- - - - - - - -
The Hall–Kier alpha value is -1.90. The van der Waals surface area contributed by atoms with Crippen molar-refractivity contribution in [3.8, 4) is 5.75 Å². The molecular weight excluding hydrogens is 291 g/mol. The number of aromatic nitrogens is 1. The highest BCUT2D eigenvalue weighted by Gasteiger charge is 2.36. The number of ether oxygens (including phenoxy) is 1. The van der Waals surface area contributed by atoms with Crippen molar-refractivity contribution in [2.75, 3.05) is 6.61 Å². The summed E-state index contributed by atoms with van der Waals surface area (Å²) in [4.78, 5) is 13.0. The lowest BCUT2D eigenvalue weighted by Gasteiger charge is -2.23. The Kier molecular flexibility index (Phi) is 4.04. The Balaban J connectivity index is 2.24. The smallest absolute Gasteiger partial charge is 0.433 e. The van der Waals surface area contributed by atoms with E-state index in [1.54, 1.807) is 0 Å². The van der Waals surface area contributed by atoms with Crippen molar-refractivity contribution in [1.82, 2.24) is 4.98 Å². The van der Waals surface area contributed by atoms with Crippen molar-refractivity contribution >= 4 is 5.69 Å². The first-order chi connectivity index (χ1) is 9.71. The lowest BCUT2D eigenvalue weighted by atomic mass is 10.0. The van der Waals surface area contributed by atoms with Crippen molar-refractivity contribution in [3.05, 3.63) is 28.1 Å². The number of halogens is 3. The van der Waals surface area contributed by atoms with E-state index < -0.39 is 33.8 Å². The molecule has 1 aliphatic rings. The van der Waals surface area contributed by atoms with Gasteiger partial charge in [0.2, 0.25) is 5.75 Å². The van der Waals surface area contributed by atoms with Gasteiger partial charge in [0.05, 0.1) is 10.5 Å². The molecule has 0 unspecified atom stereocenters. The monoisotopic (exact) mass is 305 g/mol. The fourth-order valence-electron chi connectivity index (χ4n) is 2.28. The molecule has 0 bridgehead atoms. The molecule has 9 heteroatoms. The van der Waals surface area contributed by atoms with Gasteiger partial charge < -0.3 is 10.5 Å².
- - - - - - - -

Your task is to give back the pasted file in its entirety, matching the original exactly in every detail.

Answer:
The Hall–Kier alpha value is -1.90. The van der Waals surface area contributed by atoms with Crippen molar-refractivity contribution in [3.8, 4) is 5.75 Å². The molecular weight excluding hydrogens is 291 g/mol. The number of aromatic nitrogens is 1. The highest BCUT2D eigenvalue weighted by Gasteiger charge is 2.36. The number of ether oxygens (including phenoxy) is 1. The van der Waals surface area contributed by atoms with Crippen molar-refractivity contribution in [2.75, 3.05) is 6.61 Å². The summed E-state index contributed by atoms with van der Waals surface area (Å²) in [4.78, 5) is 13.0. The lowest BCUT2D eigenvalue weighted by Gasteiger charge is -2.23. The Kier molecular flexibility index (Phi) is 4.04. The Balaban J connectivity index is 2.24. The smallest absolute Gasteiger partial charge is 0.433 e. The van der Waals surface area contributed by atoms with E-state index in [1.54, 1.807) is 0 Å². The van der Waals surface area contributed by atoms with Crippen molar-refractivity contribution in [1.82, 2.24) is 4.98 Å². The van der Waals surface area contributed by atoms with Crippen molar-refractivity contribution >= 4 is 5.69 Å². The first-order chi connectivity index (χ1) is 9.71. The lowest BCUT2D eigenvalue weighted by atomic mass is 10.0. The van der Waals surface area contributed by atoms with Crippen molar-refractivity contribution in [3.05, 3.63) is 28.1 Å². The number of halogens is 3. The van der Waals surface area contributed by atoms with E-state index < -0.39 is 33.8 Å². The molecule has 1 aliphatic rings. The van der Waals surface area contributed by atoms with Gasteiger partial charge in [0.2, 0.25) is 5.75 Å². The van der Waals surface area contributed by atoms with Gasteiger partial charge in [0.05, 0.1) is 10.5 Å². The molecule has 0 unspecified atom stereocenters. The monoisotopic (exact) mass is 305 g/mol. The fourth-order valence-electron chi connectivity index (χ4n) is 2.28. The molecule has 0 bridgehead atoms. The molecule has 9 heteroatoms. The van der Waals surface area contributed by atoms with Gasteiger partial charge < -0.3 is 10.5 Å².